This week’s poll – how many of your small group leaders from last year are returning to groups this Fall? And if you’re up to leave a comment, what would be considered a healthy/typical/normal drop out rate year-to-year?

JG

Thoughts on Temptation

Silly video we used to illustrate temptation this weekend for week 2 of the back to school LAUNCH series.

JG



August is here – summer programs are winding down and school is about to begin. Scratch that – for more than half the country, kids are already in classes this week! You’re heading toward the Fall kickoff of your youth ministry, and thinking about what’s next. I posted When to Buy Youth Ministry Resources last August, but thought something tangible with solid suggestions for the fall might be a good idea as well. Here are the questions I’m asking with a couple weeks to go before our official kickoff:

1. Is your youth ministry service ready to go?
Take the time to lay out the fall teaching calendar. Create or purchase a teaching series that is compelling and make it easy for your students to bring their non-believing friends. The start of the school year is one of the most opportune times for Friendship Evangelism. Then think about the atmosphere that first-time student will walk into – are a few crowd games or a cell phone poll the way to go? Is the room setup ideally for what you’re trying to accomplish? Do you have a way to contact students during the week? How can you give your youth group a jolt of fresh energy this Fall? Suggestions: 2nd Greatest Story Every Told, Heart of a Champion, Awaken Your Creativity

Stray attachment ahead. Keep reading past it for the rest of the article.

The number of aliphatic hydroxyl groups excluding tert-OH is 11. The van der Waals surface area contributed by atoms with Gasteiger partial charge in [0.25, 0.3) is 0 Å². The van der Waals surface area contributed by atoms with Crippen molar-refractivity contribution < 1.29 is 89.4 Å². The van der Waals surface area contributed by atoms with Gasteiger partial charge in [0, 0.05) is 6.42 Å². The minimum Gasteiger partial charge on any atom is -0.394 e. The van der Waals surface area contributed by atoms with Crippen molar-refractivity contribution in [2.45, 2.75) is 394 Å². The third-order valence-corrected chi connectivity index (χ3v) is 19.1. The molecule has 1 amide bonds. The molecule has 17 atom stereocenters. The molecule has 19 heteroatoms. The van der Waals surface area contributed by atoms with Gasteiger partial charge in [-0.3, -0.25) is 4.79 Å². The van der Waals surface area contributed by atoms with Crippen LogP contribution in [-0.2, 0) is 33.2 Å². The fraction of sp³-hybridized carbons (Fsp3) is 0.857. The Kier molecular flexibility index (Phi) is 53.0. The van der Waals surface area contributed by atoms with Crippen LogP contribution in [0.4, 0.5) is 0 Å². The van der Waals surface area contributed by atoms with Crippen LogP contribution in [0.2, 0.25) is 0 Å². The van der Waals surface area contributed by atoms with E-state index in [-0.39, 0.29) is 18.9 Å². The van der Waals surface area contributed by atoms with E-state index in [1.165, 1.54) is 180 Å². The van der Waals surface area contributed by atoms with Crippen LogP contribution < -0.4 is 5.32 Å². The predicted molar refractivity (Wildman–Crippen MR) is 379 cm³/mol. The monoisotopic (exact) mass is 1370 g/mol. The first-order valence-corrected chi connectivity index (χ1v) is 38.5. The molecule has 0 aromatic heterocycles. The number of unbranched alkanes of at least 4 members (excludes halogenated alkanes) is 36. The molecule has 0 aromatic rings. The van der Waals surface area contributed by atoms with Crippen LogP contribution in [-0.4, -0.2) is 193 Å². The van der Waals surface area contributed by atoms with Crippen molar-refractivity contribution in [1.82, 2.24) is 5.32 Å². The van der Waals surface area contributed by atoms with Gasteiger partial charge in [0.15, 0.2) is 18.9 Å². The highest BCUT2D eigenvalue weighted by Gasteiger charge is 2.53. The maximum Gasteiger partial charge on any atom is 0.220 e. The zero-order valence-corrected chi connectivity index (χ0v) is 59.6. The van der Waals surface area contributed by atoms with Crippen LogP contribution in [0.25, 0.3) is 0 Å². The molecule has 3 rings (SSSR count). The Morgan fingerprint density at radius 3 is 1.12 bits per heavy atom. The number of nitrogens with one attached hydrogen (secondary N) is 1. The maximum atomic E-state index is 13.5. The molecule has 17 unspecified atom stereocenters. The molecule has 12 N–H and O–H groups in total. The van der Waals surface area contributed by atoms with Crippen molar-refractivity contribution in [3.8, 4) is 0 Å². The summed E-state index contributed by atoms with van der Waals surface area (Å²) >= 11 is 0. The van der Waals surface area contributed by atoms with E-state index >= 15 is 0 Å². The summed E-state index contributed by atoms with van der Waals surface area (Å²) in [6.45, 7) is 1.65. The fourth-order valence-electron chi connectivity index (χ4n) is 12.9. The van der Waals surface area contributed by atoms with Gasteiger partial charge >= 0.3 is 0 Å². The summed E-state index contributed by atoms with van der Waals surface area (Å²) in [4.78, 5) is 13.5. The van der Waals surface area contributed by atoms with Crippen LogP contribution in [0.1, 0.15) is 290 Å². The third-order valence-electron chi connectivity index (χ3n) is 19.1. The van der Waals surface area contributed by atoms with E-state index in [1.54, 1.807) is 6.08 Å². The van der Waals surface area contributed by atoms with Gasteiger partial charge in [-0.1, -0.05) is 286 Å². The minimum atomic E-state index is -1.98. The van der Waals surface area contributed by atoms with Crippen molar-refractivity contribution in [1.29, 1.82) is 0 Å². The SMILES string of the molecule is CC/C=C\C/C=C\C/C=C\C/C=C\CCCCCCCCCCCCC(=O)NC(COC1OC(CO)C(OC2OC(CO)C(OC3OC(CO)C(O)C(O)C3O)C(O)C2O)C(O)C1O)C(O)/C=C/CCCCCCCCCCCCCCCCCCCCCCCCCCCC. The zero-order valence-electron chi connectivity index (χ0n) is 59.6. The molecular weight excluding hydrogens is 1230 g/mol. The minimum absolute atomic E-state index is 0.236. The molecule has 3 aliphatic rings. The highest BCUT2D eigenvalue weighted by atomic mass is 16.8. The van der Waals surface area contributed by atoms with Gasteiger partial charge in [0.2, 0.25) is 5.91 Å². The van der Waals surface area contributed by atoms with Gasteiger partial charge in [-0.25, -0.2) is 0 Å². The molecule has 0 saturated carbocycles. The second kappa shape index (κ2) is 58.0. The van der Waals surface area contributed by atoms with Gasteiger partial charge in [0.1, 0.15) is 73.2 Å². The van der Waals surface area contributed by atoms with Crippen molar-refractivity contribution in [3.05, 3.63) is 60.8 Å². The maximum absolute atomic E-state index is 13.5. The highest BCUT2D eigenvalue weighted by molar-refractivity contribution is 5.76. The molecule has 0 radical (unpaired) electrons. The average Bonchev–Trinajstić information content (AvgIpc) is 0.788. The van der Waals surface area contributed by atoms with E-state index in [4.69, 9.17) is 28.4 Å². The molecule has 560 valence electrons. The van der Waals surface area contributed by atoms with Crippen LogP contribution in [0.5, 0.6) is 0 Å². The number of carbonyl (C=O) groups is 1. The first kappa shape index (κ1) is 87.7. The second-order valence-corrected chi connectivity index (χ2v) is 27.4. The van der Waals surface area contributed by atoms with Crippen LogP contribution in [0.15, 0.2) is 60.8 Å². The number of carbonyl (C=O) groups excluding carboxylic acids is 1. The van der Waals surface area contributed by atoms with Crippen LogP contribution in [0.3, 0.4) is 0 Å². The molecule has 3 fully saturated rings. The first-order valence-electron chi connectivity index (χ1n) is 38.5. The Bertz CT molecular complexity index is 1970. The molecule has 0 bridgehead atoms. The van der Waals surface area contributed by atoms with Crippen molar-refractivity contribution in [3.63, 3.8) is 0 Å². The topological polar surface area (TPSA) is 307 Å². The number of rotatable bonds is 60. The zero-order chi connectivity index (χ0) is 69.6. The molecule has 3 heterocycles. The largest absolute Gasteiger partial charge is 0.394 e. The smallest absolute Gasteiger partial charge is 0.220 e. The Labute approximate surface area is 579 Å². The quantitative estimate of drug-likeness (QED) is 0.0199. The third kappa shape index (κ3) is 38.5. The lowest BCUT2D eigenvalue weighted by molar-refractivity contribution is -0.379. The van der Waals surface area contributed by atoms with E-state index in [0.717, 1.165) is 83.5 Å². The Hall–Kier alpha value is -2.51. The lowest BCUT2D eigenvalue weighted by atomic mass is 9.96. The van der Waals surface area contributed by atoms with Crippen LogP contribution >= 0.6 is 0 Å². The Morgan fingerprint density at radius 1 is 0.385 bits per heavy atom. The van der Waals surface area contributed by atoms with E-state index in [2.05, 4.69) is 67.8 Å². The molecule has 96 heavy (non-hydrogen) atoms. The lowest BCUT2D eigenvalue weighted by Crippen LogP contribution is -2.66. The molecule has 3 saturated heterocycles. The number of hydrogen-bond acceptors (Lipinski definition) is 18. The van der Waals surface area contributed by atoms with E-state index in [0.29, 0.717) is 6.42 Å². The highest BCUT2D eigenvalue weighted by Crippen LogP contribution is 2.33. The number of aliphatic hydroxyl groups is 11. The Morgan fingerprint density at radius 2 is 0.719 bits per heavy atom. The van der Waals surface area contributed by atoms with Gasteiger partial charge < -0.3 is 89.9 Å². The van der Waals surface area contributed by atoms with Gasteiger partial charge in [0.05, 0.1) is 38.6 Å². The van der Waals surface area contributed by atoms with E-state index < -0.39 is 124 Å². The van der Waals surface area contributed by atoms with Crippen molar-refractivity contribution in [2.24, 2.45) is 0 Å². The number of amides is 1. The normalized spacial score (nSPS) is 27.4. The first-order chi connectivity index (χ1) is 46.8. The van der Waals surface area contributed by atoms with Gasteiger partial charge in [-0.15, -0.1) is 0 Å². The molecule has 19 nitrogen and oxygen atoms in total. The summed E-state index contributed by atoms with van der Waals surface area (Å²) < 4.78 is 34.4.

2. Are your small group leaders and volunteers trained?
Capitalize on the fall to get some good reading into the hands of your leaders or good material into your hands for training meetings. Suggestions: Youth Worker Training on the Go, Emergency Response Handbook for Youth Ministry, Connect

3. What are you reading for your personal development?
You meant to read a few good books over the summer – and honestly, they’re still in the bottom of your backpack. Take them out and get cracking! If you’re looking for a good book Terrace had a good list for young influencers and Kurt’s new book The 9 Best Practices of Youth Ministry looks challenging. My favorite book this summer was Linchpin. Pick up a book for your own development. Suggestions: Tribes, Switch, Steering Through Chaos, Crazy Love, The Next Generation Leader

4. What is it time to launch?
For us we’re talking about helping hurting students, so we’re concentrating on our pastoral care program for teenagers who are at risk. You’ve got the pulse of your student ministry – what is it time to launch? Or maybe what is it time to re-launch? Maybe it is time to stop something, so this January you can breath new life into it? Suggestions: The Landing, Help! I’m a Student Leader, LeaderTreks

JG

tp://terracecrawford.blogspot.com/2010/08/top-20-books-every-young-influencer.html

I really enjoyed Adam’s post on youth ministry teachers – he thinks there are 4 generalized types of teachers in most youth ministry settings. As I read his ideas, I found myself a hybrid of all of them depending on experience, season of ministry and available time. I’ve posted before on the process of preparing a talk in my context, but thought this might be some value to challenge you as you prepare lessons for youth group. Here’s a clip, head there for the rest of the good stuff: